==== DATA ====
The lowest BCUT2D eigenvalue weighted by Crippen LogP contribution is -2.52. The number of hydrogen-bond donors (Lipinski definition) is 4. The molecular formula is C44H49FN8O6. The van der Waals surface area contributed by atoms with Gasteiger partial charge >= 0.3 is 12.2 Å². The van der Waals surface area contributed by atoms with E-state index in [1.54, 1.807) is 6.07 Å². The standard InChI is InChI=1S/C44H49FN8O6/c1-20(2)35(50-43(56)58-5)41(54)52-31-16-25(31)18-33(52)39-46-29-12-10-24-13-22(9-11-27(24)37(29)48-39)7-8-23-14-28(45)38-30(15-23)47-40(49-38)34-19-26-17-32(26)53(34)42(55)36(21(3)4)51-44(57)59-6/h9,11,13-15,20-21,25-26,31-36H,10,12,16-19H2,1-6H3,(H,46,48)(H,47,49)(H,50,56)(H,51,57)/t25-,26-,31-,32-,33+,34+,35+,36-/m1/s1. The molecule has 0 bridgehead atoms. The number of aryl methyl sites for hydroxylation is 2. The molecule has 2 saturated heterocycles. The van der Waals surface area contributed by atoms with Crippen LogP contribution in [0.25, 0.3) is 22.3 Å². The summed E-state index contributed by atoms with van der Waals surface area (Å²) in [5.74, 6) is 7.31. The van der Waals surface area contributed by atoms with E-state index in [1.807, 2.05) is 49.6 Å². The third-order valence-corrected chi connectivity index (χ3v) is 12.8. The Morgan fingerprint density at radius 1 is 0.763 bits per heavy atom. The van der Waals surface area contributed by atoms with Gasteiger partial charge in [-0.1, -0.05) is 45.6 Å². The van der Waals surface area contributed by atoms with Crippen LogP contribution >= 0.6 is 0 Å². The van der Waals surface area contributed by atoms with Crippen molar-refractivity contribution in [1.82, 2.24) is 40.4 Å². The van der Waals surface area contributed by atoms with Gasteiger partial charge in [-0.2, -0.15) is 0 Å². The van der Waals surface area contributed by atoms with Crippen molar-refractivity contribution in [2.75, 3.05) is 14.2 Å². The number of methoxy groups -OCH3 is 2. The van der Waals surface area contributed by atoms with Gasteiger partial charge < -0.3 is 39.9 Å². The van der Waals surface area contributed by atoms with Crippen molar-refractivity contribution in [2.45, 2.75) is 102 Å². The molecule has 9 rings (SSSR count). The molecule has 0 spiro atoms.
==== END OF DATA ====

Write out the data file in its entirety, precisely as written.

The lowest BCUT2D eigenvalue weighted by Crippen LogP contribution is -2.52. The number of hydrogen-bond donors (Lipinski definition) is 4. The molecular formula is C44H49FN8O6. The van der Waals surface area contributed by atoms with Gasteiger partial charge >= 0.3 is 12.2 Å². The van der Waals surface area contributed by atoms with E-state index in [1.54, 1.807) is 6.07 Å². The standard InChI is InChI=1S/C44H49FN8O6/c1-20(2)35(50-43(56)58-5)41(54)52-31-16-25(31)18-33(52)39-46-29-12-10-24-13-22(9-11-27(24)37(29)48-39)7-8-23-14-28(45)38-30(15-23)47-40(49-38)34-19-26-17-32(26)53(34)42(55)36(21(3)4)51-44(57)59-6/h9,11,13-15,20-21,25-26,31-36H,10,12,16-19H2,1-6H3,(H,46,48)(H,47,49)(H,50,56)(H,51,57)/t25-,26-,31-,32-,33+,34+,35+,36-/m1/s1. The molecule has 0 bridgehead atoms. The number of aryl methyl sites for hydroxylation is 2. The molecule has 2 saturated heterocycles. The van der Waals surface area contributed by atoms with Crippen LogP contribution in [0.25, 0.3) is 22.3 Å². The summed E-state index contributed by atoms with van der Waals surface area (Å²) in [5.74, 6) is 7.31. The van der Waals surface area contributed by atoms with E-state index in [1.807, 2.05) is 49.6 Å². The third-order valence-corrected chi connectivity index (χ3v) is 12.8. The Morgan fingerprint density at radius 1 is 0.763 bits per heavy atom. The van der Waals surface area contributed by atoms with Gasteiger partial charge in [-0.1, -0.05) is 45.6 Å². The van der Waals surface area contributed by atoms with Crippen LogP contribution >= 0.6 is 0 Å². The van der Waals surface area contributed by atoms with Crippen molar-refractivity contribution in [1.82, 2.24) is 40.4 Å². The van der Waals surface area contributed by atoms with Gasteiger partial charge in [-0.2, -0.15) is 0 Å². The van der Waals surface area contributed by atoms with Crippen molar-refractivity contribution in [2.75, 3.05) is 14.2 Å². The number of methoxy groups -OCH3 is 2. The van der Waals surface area contributed by atoms with Gasteiger partial charge < -0.3 is 39.9 Å². The van der Waals surface area contributed by atoms with Crippen molar-refractivity contribution in [2.45, 2.75) is 102 Å². The molecule has 9 rings (SSSR count). The molecule has 0 spiro atoms.